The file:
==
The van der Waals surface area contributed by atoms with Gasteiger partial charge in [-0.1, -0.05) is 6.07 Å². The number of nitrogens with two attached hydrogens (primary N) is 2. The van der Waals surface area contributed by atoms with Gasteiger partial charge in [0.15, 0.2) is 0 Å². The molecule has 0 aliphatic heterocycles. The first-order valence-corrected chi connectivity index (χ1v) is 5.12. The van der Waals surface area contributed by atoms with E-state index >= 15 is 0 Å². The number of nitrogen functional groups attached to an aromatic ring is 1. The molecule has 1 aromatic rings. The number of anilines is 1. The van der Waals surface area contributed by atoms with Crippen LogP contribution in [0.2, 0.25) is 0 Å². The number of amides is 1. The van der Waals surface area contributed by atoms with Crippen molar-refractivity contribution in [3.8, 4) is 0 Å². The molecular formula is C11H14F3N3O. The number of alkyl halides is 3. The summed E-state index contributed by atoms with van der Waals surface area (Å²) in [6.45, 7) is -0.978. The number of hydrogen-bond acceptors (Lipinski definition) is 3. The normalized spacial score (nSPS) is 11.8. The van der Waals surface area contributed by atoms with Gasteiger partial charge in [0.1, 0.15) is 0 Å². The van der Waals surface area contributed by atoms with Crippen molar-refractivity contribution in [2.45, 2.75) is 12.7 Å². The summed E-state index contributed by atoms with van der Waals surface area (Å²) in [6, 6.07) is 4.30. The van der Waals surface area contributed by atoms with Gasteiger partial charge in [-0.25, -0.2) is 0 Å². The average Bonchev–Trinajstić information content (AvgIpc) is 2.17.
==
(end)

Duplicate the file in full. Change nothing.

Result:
The van der Waals surface area contributed by atoms with Gasteiger partial charge in [-0.1, -0.05) is 6.07 Å². The number of nitrogens with two attached hydrogens (primary N) is 2. The van der Waals surface area contributed by atoms with Gasteiger partial charge in [0.15, 0.2) is 0 Å². The molecule has 0 aliphatic heterocycles. The first-order valence-corrected chi connectivity index (χ1v) is 5.12. The van der Waals surface area contributed by atoms with E-state index >= 15 is 0 Å². The number of nitrogen functional groups attached to an aromatic ring is 1. The molecule has 1 aromatic rings. The number of anilines is 1. The van der Waals surface area contributed by atoms with Crippen LogP contribution in [0.2, 0.25) is 0 Å². The number of amides is 1. The van der Waals surface area contributed by atoms with Crippen molar-refractivity contribution in [3.8, 4) is 0 Å². The molecular formula is C11H14F3N3O. The number of alkyl halides is 3. The summed E-state index contributed by atoms with van der Waals surface area (Å²) in [6.45, 7) is -0.978. The number of hydrogen-bond acceptors (Lipinski definition) is 3. The normalized spacial score (nSPS) is 11.8. The van der Waals surface area contributed by atoms with Gasteiger partial charge in [0.1, 0.15) is 0 Å². The van der Waals surface area contributed by atoms with Crippen molar-refractivity contribution in [2.45, 2.75) is 12.7 Å². The summed E-state index contributed by atoms with van der Waals surface area (Å²) in [6, 6.07) is 4.30. The van der Waals surface area contributed by atoms with Gasteiger partial charge in [-0.25, -0.2) is 0 Å². The average Bonchev–Trinajstić information content (AvgIpc) is 2.17.